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Churches’ warning to Kibaki and Raila

Friday April 22 2011

Youth from St. Joseph Catholic Church Milimani, Kisumu perform the

Youth from St. Joseph Catholic Church Milimani, Kisumu perform the "way of the cross" on April 22, 2011. Photo/JACOB OWITI 


Kenya’s top churchmen have petitioned the President and Prime Minister over rising political temperatures, warning that the escalating cost of living could lead to civil strife.

They all said that the two principals should use this Easter holiday to reflect on what could be done to address negative ethnicity, political impunity and a growing sense of frustration amongst the poor in the country.

In their Easter messages to President Mwai Kibaki and Prime Minister Raila Odinga, the church leaders spoke of growing uncertainty amongst their flock, fuelled by heightened political activity across the country and rising food and fuel prices.

The church leaders from both the mainstream and Pentecostal churches spoke in wide-ranging interviews on the eve of an Easter holiday foreshadowed by rising political discord and surging consumer prices.

“The two principals should move fast and stem the growing partisanship that imbues all ethnic groups with a powerful sense of identity to their community of origin,” said Catholic Archbishop John Njue.

Political temperatures rose a notch higher with the appearance of the Ocampo Six at the Hague a fortnight ago. Early this week, protests were held against the rising cost of living in the country.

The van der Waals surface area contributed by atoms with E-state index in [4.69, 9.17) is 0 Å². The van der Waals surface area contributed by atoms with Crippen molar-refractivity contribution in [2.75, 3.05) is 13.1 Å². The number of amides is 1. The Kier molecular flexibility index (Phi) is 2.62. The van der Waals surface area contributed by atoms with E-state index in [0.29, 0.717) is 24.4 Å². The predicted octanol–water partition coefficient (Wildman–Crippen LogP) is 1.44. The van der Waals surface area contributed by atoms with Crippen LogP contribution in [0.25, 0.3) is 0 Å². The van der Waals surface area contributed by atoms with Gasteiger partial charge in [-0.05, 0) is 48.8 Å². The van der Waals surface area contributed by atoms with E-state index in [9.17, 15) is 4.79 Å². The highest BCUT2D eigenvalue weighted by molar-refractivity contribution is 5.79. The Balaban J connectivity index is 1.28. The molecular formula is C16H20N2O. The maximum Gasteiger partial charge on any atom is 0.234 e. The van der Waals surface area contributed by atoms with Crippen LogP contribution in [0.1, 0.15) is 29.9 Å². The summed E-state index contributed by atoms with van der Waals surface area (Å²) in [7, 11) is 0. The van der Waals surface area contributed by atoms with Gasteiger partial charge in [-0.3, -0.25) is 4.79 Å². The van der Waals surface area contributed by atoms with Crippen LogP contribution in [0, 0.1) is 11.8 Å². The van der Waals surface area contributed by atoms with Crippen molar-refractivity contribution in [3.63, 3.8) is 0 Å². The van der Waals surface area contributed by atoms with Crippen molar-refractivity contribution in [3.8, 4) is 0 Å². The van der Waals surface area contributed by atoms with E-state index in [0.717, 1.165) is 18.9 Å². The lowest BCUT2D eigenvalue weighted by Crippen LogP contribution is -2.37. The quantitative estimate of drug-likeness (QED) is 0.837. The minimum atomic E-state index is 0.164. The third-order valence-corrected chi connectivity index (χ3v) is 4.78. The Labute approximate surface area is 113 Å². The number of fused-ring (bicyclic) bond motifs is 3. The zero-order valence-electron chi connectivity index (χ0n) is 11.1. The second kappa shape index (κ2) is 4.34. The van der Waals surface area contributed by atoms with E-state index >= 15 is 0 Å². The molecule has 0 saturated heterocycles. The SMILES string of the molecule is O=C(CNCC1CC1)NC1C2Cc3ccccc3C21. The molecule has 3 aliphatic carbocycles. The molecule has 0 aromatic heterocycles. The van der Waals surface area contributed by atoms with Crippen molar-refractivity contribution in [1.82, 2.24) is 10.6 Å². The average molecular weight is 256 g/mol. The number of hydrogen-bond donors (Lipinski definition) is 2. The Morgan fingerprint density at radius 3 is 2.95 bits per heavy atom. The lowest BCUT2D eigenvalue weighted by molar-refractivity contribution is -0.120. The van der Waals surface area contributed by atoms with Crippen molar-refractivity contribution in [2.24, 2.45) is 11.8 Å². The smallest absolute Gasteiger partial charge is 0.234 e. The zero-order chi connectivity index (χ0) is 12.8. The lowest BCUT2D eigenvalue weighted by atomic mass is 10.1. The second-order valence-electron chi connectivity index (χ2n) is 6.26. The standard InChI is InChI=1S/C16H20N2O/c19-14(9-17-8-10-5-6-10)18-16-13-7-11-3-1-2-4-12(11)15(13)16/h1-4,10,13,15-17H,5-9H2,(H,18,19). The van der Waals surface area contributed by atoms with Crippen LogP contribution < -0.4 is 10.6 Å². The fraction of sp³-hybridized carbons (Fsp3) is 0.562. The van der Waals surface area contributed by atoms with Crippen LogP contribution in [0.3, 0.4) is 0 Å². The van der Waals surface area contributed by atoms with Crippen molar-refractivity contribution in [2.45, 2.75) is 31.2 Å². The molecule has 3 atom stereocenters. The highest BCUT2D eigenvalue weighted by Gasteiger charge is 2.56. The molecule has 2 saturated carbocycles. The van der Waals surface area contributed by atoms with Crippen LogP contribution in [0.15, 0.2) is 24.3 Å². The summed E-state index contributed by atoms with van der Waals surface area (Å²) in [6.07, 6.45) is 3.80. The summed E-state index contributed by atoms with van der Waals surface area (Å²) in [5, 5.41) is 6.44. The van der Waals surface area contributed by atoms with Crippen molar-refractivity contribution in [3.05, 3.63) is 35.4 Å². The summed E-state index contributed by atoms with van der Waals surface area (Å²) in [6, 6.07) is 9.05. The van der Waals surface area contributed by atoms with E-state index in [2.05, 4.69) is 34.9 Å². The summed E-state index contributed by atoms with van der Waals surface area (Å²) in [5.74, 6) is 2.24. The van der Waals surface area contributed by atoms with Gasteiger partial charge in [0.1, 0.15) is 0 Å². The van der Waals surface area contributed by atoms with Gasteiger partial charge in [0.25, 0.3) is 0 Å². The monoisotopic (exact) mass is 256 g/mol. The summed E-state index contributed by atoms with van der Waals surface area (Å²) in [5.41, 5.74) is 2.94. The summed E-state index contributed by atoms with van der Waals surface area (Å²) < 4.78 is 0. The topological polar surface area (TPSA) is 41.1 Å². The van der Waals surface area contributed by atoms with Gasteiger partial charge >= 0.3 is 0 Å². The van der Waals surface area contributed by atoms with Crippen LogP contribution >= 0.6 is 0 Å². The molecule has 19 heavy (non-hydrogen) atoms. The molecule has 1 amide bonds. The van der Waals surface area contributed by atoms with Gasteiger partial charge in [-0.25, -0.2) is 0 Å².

Some church leaders expressed concern that with the next general elections barely 16 months away, the country is yet to have an electoral body or the laws necessary to run an election.

Much of the new constitution has not been implemented nine months after it was promulgated.

“If electoral laws are not implemented quickly, and then it means that we will be entering 2012 with so much uncertainty,” cautioned Anglican Arch Bishop Eliud Wabukala.

The church leaders also want the two principals to take charge of the political arena in the country, and to reign in their followers.

“They should ask their troops to sober up and reduce political rhetoric,” said Bishop Mark Kariuki of Deliverance Church.

The two principals, church leaders say, must steer political conversation away from the ICC hearings at The Hague to more pertinent issues affecting Kenyans such a hunger and the rising food and fuel prices.

“They (the president and the PM) have a duty to stem the escalating prices of food starting with fuel,” said Paul Muasya, the head of the Seventh Day Adventist Church.

The church leaders cautioned that current political and social situation can easily degenerate into chaos. Political rhetoric and rising poverty levels, they said, created a perfect recipe for violence.

“If they press the poor man to the wall they should be ready for the consequences. Let them take this as a warning that if nothing is done, we are headed to a big riot,” said Bishop Boniface Adoyo, of Christ Is The Answer Ministries.